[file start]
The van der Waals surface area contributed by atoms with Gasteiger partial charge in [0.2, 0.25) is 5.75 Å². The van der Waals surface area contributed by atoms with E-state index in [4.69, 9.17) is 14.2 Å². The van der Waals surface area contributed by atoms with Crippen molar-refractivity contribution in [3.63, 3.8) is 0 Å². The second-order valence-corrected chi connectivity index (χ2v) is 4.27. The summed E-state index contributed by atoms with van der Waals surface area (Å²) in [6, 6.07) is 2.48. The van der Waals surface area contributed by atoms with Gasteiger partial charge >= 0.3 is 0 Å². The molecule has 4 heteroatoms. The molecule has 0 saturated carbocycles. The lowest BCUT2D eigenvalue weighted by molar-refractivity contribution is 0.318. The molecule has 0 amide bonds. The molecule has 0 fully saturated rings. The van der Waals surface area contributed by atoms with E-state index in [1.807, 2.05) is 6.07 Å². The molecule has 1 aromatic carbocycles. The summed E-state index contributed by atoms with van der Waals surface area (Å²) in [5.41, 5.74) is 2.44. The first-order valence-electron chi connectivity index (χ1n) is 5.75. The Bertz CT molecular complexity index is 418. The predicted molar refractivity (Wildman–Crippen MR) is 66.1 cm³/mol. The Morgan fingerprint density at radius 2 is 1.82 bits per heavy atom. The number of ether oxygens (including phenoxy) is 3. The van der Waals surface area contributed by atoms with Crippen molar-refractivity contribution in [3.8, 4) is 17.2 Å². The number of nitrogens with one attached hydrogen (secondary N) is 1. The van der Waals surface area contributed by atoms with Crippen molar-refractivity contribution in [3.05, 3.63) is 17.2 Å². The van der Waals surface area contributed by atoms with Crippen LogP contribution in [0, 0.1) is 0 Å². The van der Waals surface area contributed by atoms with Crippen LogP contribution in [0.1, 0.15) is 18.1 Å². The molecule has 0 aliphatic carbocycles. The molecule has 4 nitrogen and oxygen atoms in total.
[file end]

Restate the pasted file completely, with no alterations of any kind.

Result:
The van der Waals surface area contributed by atoms with Gasteiger partial charge in [0.2, 0.25) is 5.75 Å². The van der Waals surface area contributed by atoms with E-state index in [4.69, 9.17) is 14.2 Å². The van der Waals surface area contributed by atoms with Crippen molar-refractivity contribution in [3.63, 3.8) is 0 Å². The second-order valence-corrected chi connectivity index (χ2v) is 4.27. The summed E-state index contributed by atoms with van der Waals surface area (Å²) in [6, 6.07) is 2.48. The van der Waals surface area contributed by atoms with Gasteiger partial charge >= 0.3 is 0 Å². The molecule has 4 heteroatoms. The molecule has 0 saturated carbocycles. The lowest BCUT2D eigenvalue weighted by molar-refractivity contribution is 0.318. The molecule has 0 amide bonds. The molecule has 0 fully saturated rings. The van der Waals surface area contributed by atoms with E-state index in [1.807, 2.05) is 6.07 Å². The molecule has 1 aromatic carbocycles. The summed E-state index contributed by atoms with van der Waals surface area (Å²) in [5.41, 5.74) is 2.44. The first-order valence-electron chi connectivity index (χ1n) is 5.75. The Bertz CT molecular complexity index is 418. The predicted molar refractivity (Wildman–Crippen MR) is 66.1 cm³/mol. The Morgan fingerprint density at radius 2 is 1.82 bits per heavy atom. The number of ether oxygens (including phenoxy) is 3. The van der Waals surface area contributed by atoms with Crippen molar-refractivity contribution in [3.8, 4) is 17.2 Å². The number of nitrogens with one attached hydrogen (secondary N) is 1. The van der Waals surface area contributed by atoms with Crippen molar-refractivity contribution in [3.05, 3.63) is 17.2 Å². The van der Waals surface area contributed by atoms with Crippen LogP contribution in [0, 0.1) is 0 Å². The van der Waals surface area contributed by atoms with Crippen LogP contribution in [0.1, 0.15) is 18.1 Å². The molecule has 0 aliphatic carbocycles. The molecule has 4 nitrogen and oxygen atoms in total.